Cultural evolution of normative motivations for sustainable behaviour

An emerging literature on the evolution of culture can offer new explanations for how norms encourage or obstruct sustainable practices. In particular, the dual-inheritance theory describes how interactions between genetic and cultural evolution give rise, in part, to prosociality. Based on this theory, we identify the concept of normative motivation — internalized desires to follow and enforce norms. We discuss the utility of this concept in progressing two major research agendas across the social and behavioral sciences: the impact of motivation on cognition and normative behavior, and the influence of norms on the policy process. Key contributions from considering norms from this evolutionary perspective include: (1) an improved model of the motivations that lead individuals to follow norms, (2) clarification of how and when incentives successfully generate motivations favoring sustainability and (3) new ideas for leveraging the influence of norms in public policy beyond financial incentives and education campaigns.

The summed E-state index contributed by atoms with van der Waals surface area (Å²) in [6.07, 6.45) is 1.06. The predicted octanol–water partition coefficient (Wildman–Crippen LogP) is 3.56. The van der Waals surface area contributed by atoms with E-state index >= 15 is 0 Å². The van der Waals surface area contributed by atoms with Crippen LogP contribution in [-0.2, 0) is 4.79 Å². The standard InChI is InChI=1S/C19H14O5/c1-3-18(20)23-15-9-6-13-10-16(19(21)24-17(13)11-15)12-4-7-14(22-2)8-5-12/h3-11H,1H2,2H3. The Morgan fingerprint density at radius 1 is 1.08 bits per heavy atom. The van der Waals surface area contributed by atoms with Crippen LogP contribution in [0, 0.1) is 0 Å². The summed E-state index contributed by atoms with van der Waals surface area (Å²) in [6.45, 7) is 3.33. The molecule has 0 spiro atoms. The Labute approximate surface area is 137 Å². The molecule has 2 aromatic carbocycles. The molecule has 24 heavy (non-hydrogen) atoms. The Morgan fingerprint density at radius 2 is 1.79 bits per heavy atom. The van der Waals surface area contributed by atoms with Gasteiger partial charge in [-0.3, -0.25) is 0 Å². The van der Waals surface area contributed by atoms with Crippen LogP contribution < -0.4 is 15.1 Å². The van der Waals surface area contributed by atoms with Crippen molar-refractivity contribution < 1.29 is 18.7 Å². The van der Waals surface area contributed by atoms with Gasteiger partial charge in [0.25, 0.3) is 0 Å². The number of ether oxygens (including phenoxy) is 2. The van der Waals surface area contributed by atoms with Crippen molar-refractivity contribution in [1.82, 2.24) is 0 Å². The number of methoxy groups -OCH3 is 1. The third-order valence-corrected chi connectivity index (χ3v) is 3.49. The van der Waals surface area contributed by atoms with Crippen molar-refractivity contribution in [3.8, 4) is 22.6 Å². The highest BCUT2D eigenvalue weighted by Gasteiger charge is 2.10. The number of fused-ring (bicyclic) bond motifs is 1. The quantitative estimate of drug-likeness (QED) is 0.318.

About Giorgio Bertini

Research Professor. Founder Director at Learning Change Project - Research on society, culture, art, neuroscience, cognition, critical thinking, intelligence, creativity, autopoiesis, self-organization, rhizomes, complexity, systems, networks, leadership, sustainability, thinkers, futures ++
This entry was posted in Cultural evolution, Sustainable development and tagged , . Bookmark the permalink.